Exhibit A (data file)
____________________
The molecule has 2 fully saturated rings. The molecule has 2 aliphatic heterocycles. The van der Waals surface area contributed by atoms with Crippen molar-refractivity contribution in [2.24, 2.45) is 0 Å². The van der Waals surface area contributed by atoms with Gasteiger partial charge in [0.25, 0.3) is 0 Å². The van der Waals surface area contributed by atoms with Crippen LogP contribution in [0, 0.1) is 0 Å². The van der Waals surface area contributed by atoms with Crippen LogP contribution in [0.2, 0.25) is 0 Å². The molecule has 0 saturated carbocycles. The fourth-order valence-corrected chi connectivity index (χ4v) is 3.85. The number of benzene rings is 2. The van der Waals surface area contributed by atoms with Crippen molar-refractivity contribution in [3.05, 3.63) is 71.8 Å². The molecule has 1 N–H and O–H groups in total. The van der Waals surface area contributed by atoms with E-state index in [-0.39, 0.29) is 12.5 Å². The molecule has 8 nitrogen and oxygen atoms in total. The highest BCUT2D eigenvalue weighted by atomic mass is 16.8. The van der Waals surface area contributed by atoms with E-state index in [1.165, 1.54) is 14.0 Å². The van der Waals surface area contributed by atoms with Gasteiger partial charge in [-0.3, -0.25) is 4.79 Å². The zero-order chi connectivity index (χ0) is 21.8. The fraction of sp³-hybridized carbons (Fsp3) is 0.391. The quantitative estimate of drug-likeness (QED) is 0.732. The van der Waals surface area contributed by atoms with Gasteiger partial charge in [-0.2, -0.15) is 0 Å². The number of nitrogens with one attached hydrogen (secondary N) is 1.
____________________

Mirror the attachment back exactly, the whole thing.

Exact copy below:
The molecule has 2 fully saturated rings. The molecule has 2 aliphatic heterocycles. The van der Waals surface area contributed by atoms with Crippen molar-refractivity contribution in [2.24, 2.45) is 0 Å². The van der Waals surface area contributed by atoms with Gasteiger partial charge in [0.25, 0.3) is 0 Å². The van der Waals surface area contributed by atoms with Crippen LogP contribution in [0, 0.1) is 0 Å². The van der Waals surface area contributed by atoms with Crippen LogP contribution in [0.2, 0.25) is 0 Å². The molecule has 0 saturated carbocycles. The fourth-order valence-corrected chi connectivity index (χ4v) is 3.85. The number of benzene rings is 2. The van der Waals surface area contributed by atoms with Crippen molar-refractivity contribution in [3.05, 3.63) is 71.8 Å². The molecule has 1 N–H and O–H groups in total. The van der Waals surface area contributed by atoms with E-state index in [-0.39, 0.29) is 12.5 Å². The molecule has 8 nitrogen and oxygen atoms in total. The highest BCUT2D eigenvalue weighted by atomic mass is 16.8. The van der Waals surface area contributed by atoms with E-state index in [1.165, 1.54) is 14.0 Å². The van der Waals surface area contributed by atoms with Gasteiger partial charge in [-0.3, -0.25) is 4.79 Å². The zero-order chi connectivity index (χ0) is 21.8. The fraction of sp³-hybridized carbons (Fsp3) is 0.391. The quantitative estimate of drug-likeness (QED) is 0.732. The van der Waals surface area contributed by atoms with Gasteiger partial charge in [-0.2, -0.15) is 0 Å². The number of nitrogens with one attached hydrogen (secondary N) is 1.